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Potential contributions of remote sensing to ecosystem service assessments

Andrew, M.E., Wulder, M.A. and Nelson, T.A. (2014) Potential contributions of remote sensing to ecosystem service assessments. Progress in Physical Geography, 38 (3). pp. 328-353.

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Link to Published Version: http://dx.doi.org/10.1177/0309133314528942
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Abstract

Ecological and conservation research has provided a strong scientific underpinning to the modeling of ecosystem services (ESs) over space and time, by identifying the ecological processes and components of biodiversity (ecosystem service providers, functional traits) that drive ES supply. Despite this knowledge, efforts to map the distribution of ESs often rely on simple spatial surrogates that provide incomplete and non-mechanistic representations of the biophysical variables they are intended to proxy. However, alternative data sets are available that allow for more direct, spatially nuanced inputs to ES mapping efforts. Many spatially explicit, quantitative estimates of biophysical parameters are currently supported by remote sensing, with great relevance to ES mapping. Additional parameters that are not amenable to direct detection by remote sensing may be indirectly modeled with spatial environmental data layers. We review the capabilities of modern remote sensing for describing biodiversity, plant traits, vegetation condition, ecological processes, soil properties, and hydrological variables and highlight how these products may contribute to ES assessments. Because these products often provide more direct estimates of the ecological properties controlling ESs than the spatial proxies currently in use, they can support greater mechanistic realism in models of ESs. By drawing on the increasing range of remote sensing instruments and measurements, data sets appropriate to the estimation of a given ES can be selected or developed. In so doing, we anticipate rapid progress to the spatial characterization of ecosystem services, in turn supporting ecological conservation, management, and integrated land use planning.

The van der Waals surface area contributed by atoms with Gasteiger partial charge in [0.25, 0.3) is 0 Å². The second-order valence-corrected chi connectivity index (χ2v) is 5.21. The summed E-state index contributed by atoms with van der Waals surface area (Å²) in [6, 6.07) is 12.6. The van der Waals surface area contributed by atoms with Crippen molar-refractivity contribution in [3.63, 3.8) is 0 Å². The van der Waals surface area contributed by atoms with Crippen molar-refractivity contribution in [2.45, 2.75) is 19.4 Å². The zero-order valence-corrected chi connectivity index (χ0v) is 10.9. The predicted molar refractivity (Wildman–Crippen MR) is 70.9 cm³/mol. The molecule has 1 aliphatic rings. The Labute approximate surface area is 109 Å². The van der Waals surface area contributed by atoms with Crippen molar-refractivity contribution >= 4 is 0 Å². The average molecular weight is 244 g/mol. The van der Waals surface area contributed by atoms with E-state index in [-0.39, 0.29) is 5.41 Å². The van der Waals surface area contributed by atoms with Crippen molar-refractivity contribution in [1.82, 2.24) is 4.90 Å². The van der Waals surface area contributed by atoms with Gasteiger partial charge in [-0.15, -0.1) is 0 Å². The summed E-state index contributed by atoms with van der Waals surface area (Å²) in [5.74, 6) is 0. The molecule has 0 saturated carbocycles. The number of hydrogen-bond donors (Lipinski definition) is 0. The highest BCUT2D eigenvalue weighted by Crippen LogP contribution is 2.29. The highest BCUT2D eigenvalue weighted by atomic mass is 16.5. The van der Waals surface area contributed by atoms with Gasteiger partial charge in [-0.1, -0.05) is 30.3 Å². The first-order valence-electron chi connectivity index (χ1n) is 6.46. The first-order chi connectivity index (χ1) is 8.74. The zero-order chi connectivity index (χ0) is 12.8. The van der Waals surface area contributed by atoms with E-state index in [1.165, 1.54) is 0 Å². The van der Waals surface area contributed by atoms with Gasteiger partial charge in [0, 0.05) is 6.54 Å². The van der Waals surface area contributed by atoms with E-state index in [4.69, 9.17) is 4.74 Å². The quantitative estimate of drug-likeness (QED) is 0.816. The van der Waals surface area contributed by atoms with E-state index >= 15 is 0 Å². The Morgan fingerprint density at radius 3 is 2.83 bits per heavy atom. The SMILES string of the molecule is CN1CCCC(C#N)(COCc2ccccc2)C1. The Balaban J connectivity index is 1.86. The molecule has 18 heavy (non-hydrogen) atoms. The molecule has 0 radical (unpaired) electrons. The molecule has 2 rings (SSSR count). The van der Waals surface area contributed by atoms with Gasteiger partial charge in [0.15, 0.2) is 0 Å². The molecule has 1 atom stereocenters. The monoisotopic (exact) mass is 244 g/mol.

Publication Type: Journal Article
Murdoch Affiliation: School of Veterinary and Life Sciences
Publisher: SAGE Publications
Copyright: © The Author(s) 2014.
URI: http://researchrepository.murdoch.edu.au/id/eprint/22740
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